officials of government should be free to exercise their duties unembarrassed by the fear of damage suits in respect of acts done in the course of those duties -- suits which would consume time and energies which would otherwise be devoted to governmental service and the threat of which might appreciably inhibit the fearless, vigorous, and effective administration of policies of government.
Id. at 571. [n13] The official immunity doctrine seeks to reconcile two important considerations --
[O]n the one hand, the protection of the individual citizen against pecuniary damage caused by oppressive or malicious action on the part of officials of the Federal Government; and on the other, the protection of the public interest by shielding responsible governmental officers against the harassment and inevitable hazards of vindictive or ill-founded damage suits brought on account of action taken in the exercise of their official responsibilities.
Id. at 565.
In the Barr case, the Court reaffirmed existing immunity law, but made it clear that the immunity conferred might not be the same for all officials for all purposes. Id. at 573; see also Tenney v. Brandhove, 341 U.S. at 378; Dombrowski v. Eastland, 387 U.S. at 85. Judges, like executive officers with discretionary functions, have been held absolutely immune regardless of their motive or good faith. Barr v. Matteo, supra, at 569; Pierson v. Ray, 386 U.S. 547, 553-555 (1967). But policemen and like officials apparently enjoy a more limited privilege. Id. at 555-558. Also, the Court determined in Barr that the scope of immunity from [p320] defamation suits should be determined by the relation of the publication complained of to the duties entrusted to the officer. Barr v. Matteo, supra, at 573-574; see also the companion case, Howard v. Lyons, 597-598 (1959). The scope of immunity has always been tied to the "scope of . . . authority." Wheeldin v. Wheeler, 373 U.S. 647, 651 (1963). In the legislative context, for instance, "[t]his Court has not hesitated to sustain the rights of private individuals when it found Congress was acting outside its legislative role." Tenney v. Brandhove, supra, at 377. Thus, we have recognized "the immunity of legislators for acts within the legislative role," Pierson v. Ray, supra, at 554, but have carefully confined that immunity to protect only acts within "the sphere of legitimate legislative activity." Tenney v. Brandhove, supra, at 376; cf. Powell v. McCormack, supra.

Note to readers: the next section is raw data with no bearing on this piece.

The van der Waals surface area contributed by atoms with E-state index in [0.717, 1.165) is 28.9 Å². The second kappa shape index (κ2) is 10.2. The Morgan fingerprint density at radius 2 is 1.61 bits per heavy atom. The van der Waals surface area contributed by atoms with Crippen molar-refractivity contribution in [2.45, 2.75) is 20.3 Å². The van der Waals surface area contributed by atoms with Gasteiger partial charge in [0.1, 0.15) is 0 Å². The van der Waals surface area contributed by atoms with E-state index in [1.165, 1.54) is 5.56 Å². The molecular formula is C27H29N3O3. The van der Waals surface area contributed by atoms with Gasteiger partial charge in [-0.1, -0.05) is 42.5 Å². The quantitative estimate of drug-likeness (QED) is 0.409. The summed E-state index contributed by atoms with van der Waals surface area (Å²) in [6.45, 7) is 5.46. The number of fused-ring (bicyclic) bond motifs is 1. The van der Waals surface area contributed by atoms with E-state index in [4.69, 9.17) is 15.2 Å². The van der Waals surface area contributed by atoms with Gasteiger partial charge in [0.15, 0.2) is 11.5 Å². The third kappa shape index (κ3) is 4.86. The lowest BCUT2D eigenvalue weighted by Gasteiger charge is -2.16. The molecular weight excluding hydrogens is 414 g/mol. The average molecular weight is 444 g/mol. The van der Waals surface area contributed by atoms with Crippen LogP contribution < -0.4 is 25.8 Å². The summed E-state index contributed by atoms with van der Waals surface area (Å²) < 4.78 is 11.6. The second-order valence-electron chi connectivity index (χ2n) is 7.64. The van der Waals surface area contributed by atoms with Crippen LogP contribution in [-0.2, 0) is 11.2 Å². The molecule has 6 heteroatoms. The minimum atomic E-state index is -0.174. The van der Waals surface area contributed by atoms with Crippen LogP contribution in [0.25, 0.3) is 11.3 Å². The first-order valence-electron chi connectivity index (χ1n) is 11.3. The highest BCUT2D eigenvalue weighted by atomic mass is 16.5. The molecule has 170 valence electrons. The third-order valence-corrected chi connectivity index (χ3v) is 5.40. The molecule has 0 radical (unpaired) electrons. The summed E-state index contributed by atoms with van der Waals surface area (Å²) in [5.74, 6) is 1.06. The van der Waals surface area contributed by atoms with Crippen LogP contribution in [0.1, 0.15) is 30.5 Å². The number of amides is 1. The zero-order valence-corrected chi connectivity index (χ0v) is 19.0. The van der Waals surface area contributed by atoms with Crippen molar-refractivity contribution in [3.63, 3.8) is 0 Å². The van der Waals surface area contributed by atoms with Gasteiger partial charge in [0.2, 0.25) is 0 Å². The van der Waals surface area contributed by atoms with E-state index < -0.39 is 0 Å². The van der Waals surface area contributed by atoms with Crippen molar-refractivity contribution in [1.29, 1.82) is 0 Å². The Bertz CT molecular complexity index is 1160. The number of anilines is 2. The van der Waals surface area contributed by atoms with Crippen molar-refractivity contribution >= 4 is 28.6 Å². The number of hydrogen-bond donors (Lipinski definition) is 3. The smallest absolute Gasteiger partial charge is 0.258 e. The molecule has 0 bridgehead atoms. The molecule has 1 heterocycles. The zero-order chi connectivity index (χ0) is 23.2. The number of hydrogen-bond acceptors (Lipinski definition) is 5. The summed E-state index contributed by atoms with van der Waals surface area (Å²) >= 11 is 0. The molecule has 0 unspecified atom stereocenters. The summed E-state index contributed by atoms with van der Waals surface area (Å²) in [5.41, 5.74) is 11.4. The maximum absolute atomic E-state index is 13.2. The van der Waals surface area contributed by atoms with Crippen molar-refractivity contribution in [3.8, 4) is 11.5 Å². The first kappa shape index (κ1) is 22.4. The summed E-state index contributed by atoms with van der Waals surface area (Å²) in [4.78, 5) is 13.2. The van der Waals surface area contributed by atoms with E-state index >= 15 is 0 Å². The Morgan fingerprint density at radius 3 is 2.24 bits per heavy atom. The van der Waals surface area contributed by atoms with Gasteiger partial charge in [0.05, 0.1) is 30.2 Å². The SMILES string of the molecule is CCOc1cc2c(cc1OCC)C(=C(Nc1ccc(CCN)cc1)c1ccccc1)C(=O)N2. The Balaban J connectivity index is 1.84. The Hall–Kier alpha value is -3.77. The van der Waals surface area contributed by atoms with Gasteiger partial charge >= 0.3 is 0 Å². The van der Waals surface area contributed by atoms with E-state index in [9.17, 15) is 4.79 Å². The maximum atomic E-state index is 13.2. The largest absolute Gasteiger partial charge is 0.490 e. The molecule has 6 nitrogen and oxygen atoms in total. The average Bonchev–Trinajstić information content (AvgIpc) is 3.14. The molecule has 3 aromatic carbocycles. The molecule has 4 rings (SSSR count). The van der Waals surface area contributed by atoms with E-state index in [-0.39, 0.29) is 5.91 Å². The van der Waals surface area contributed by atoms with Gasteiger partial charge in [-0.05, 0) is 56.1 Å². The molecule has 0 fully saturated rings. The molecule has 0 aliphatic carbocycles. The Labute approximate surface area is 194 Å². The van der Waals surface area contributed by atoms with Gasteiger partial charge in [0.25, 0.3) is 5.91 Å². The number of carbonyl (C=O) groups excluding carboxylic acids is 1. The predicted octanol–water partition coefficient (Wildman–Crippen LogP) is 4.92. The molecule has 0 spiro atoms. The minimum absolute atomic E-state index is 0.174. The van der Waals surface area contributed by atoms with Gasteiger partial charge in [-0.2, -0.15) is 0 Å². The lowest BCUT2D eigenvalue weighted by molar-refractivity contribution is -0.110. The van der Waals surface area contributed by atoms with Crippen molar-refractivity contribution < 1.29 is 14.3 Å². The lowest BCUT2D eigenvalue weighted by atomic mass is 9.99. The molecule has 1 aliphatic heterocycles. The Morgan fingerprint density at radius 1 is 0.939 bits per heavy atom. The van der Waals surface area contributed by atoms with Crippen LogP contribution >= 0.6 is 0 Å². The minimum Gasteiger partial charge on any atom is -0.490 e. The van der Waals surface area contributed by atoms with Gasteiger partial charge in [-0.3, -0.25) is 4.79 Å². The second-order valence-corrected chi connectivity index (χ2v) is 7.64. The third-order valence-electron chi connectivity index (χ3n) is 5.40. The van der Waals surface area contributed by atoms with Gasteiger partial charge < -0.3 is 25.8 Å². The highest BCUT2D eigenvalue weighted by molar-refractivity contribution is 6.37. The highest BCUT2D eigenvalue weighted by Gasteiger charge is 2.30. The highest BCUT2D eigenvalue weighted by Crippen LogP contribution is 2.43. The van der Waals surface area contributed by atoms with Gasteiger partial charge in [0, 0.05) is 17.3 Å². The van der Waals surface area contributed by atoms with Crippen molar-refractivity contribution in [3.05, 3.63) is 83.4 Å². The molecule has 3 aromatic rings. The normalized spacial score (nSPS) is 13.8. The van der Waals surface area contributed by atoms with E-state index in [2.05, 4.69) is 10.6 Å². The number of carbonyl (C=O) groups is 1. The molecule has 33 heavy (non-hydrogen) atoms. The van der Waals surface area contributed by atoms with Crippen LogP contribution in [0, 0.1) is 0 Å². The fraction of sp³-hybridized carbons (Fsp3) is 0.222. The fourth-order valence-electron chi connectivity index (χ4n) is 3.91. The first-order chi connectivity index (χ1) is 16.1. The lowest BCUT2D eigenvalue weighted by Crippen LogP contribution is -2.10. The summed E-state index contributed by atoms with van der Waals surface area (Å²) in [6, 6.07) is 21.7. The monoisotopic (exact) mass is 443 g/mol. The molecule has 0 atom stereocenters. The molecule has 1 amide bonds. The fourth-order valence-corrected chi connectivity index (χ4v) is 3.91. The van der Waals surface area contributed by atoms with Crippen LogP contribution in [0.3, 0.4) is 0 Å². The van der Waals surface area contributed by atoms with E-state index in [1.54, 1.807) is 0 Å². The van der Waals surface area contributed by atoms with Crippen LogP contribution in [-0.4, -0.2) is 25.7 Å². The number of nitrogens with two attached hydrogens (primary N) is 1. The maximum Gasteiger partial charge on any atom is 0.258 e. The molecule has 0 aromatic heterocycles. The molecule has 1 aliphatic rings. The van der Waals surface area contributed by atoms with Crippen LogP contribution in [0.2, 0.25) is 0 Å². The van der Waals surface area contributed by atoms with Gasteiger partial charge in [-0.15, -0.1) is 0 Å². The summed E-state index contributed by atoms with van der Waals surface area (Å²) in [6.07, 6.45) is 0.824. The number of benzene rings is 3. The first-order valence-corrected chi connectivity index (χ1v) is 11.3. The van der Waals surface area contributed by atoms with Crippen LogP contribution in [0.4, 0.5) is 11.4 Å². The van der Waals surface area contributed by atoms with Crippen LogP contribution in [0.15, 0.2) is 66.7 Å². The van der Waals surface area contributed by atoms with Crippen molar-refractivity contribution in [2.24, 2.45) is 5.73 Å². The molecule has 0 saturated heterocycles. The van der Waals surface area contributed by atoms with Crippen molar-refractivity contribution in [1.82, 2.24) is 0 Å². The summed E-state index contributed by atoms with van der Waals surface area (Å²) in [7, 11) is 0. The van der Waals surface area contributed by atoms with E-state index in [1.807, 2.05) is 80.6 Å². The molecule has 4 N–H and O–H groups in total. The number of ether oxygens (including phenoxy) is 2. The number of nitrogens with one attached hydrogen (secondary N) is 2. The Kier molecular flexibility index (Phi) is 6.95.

Because the Court has not fashioned a fixed, invariable rule of immunity, but has advised a discerning inquiry into whether the contributions of immunity to elective government in particular contexts outweigh the perhaps recurring harm to individual citizens, there is no ready-made answer as to whether the remaining federal respondents -- the Public Printer and the Superintendent of Documents -- should be accorded absolute immunity in this case. Of course, to the extent that they serve legislative functions, the performance of which would be immune conduct if done by Congressmen, these officials enjoy the protection of the Speech or Debate Clause. Our inquiry here, however, is whether, if they participate in publication and distribution beyond the legislative sphere, and thus beyond the protection of the Speech or Debate Clause, they are nevertheless protected by the doctrine of official immunity. Our starting point is at least a minimum familiarity with their functions and duties. [p321]
The statutes of the United States created the office of Public Printer to manage and supervise the Government Printing Office, which, with certain exceptions, is the authorized printer for the various branches of the Federal Government. 44 U.S.C. § 301. "Printing or binding may be done at the Government Printing Office only when authorized by law." § 501. The Public Printer is authorized to do printing for Congress, §§ 701-741, 901-910, as well as for the Executive and Judicial Branches of Government, §§ 1101-1123. The Public Printer is authorized to appoint the Superintendent of Documents with duties concerning the distribution and sale of documents. §§ 1701-1722.